A couple of things I'd recommend you trying to develop is a single core mechanism that the rest of the copy revolves around. Also, you have to flesh out who your target audience is more. For example, are you trying to sell to overweight people or someone who is already fit. I'll show you some examples in a moment.

    For the mechanism, this line of your copy:

    Because the TRX Band suspends you in midair, causing you to go against the flow of gravity. This means that your body is recruiting all of it's muscles in order to keep your body upright.
    Change this to something like the inverted-gravity concept (I know it's bad, but just thinking quickly here).

    So for already fit people it turns into something like this:

    Utilizing the inverted-gravity training methods that the TRX system provides, you turn in simple, dull exercises into muscle stimulating, powerful full resistance exercises that have shown to increase muscle growth by X% in just Y time.

    In fact, Sam H. aka animallover, has been working out since he was 15 but by utilizing the inverted-gravity training system within 30 minutes he was on the floor like jelly!

    This thing is serious! I have worked out since I was 15, and in 30 minutes, the TRX had me reduced to jelly... I was sore for days afterwards!

    - animallover


    So for overweight people it turns into something like this:

    Because of the inverted-gravity training method that the TRX system has been built on, the more fat you want to lose, the better and quicker you'll see results. Don't believe me? Check this out, because the TRX system is built on inverted-gravity training, and as we all know how gravity works, being a little overwieght actually increases the stimuli on your muscles that lead to faster muscle growth. In fact the exercises in the beginner's routine on the Training DVD that comes with this system is specifically designed to engage the secondary muscle groups in the body, utilizing more energy and tapping faster and deeper into your fat-fuel reserves.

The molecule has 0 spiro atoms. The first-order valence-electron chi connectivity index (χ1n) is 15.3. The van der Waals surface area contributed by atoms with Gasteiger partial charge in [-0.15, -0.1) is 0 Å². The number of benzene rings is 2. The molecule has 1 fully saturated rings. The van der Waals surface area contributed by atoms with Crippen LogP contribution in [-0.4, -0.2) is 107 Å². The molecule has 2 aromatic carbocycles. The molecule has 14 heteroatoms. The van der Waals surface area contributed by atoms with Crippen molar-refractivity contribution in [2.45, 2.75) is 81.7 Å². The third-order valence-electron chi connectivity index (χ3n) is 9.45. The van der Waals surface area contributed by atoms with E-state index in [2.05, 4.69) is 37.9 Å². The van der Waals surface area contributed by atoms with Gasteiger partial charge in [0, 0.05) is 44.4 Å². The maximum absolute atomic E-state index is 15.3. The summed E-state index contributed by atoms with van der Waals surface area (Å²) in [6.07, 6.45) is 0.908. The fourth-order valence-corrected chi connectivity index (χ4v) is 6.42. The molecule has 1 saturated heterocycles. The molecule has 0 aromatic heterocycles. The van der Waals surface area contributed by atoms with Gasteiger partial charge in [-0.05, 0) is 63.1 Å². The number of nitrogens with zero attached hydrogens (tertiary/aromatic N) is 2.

The way you talk to an overweight person, and their reasons they would want the TRX system is much different than a slimmer or athletic guy trying to build muscle faster, with shorter workouts.

    Having a mechanism that you can tap into and be the reason for all the benefits is one way to achieve this.


    Like I said, I'm not a copywriter, but I hope you and whoever reads this gets what I am trying to say.
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  • Originally Posted by darrenli32 View Post

    Hello Everyone,

    So awhile ago, I created a thread titled asking for advice on the best copywriting course:

    Best Course to Practice Copywriting? | Warrior Forum - The #1 Digital Marketing Forum & Marketplace

    I received some very good advice and started implementing it:

    - I completed AWAI's copywriting course

    - I started my own blog where I provided rehabilitation advice and reviewed gym products

    - I created a site showcasing my portfolio

    Tomorrow, I'm going to start compiling a list of potential clients: advertising agencies, creative firms, graphic designers, etc. etc.

    I will cold call all of them using the script found in Peter Bowerman's book, The Well-Fed Writer.

    I'll be advertising myself as a freelance copywriter who specializes in writing sales letters and blog posts for the fitness industry.

    Although I'm excited, I do have some worries... mainly:

    (1) My portfolio is weak. It only has 4 sales letters: 1 for a yoga program, and 3 for gym products + my fitness blog